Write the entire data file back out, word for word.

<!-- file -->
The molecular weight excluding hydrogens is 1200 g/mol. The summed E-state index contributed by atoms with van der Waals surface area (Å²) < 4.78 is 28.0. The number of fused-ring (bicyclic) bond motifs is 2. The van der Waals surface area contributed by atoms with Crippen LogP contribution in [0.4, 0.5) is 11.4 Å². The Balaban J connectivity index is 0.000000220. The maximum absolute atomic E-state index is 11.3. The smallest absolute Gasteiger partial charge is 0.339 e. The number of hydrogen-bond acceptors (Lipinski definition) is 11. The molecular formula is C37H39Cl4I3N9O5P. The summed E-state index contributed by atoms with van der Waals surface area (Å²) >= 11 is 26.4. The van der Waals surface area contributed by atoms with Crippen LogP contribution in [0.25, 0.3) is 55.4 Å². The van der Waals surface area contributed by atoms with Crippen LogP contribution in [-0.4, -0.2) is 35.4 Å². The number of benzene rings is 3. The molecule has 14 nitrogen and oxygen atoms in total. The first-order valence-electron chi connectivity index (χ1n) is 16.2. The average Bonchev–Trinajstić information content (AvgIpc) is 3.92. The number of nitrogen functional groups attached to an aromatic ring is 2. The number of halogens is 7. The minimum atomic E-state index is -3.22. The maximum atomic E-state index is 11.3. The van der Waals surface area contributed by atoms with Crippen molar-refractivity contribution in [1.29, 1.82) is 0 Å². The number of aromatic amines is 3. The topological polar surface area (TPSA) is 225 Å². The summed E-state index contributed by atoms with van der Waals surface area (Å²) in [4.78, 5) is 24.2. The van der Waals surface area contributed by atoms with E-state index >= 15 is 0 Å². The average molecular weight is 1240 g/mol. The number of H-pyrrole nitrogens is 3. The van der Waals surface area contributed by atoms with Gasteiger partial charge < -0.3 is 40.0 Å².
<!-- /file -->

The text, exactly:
The molecular weight excluding hydrogens is 1200 g/mol. The summed E-state index contributed by atoms with van der Waals surface area (Å²) < 4.78 is 28.0. The number of fused-ring (bicyclic) bond motifs is 2. The van der Waals surface area contributed by atoms with Crippen LogP contribution in [0.4, 0.5) is 11.4 Å². The Balaban J connectivity index is 0.000000220. The maximum absolute atomic E-state index is 11.3. The smallest absolute Gasteiger partial charge is 0.339 e. The number of hydrogen-bond acceptors (Lipinski definition) is 11. The molecular formula is C37H39Cl4I3N9O5P. The summed E-state index contributed by atoms with van der Waals surface area (Å²) >= 11 is 26.4. The van der Waals surface area contributed by atoms with Crippen LogP contribution in [0.25, 0.3) is 55.4 Å². The van der Waals surface area contributed by atoms with Crippen LogP contribution in [-0.4, -0.2) is 35.4 Å². The number of benzene rings is 3. The molecule has 14 nitrogen and oxygen atoms in total. The first-order valence-electron chi connectivity index (χ1n) is 16.2. The average Bonchev–Trinajstić information content (AvgIpc) is 3.92. The number of nitrogen functional groups attached to an aromatic ring is 2. The number of halogens is 7. The minimum atomic E-state index is -3.22. The maximum atomic E-state index is 11.3. The van der Waals surface area contributed by atoms with Crippen molar-refractivity contribution in [1.29, 1.82) is 0 Å². The number of aromatic amines is 3. The topological polar surface area (TPSA) is 225 Å². The summed E-state index contributed by atoms with van der Waals surface area (Å²) in [4.78, 5) is 24.2. The van der Waals surface area contributed by atoms with E-state index >= 15 is 0 Å². The average molecular weight is 1240 g/mol. The number of H-pyrrole nitrogens is 3. The van der Waals surface area contributed by atoms with Gasteiger partial charge < -0.3 is 40.0 Å².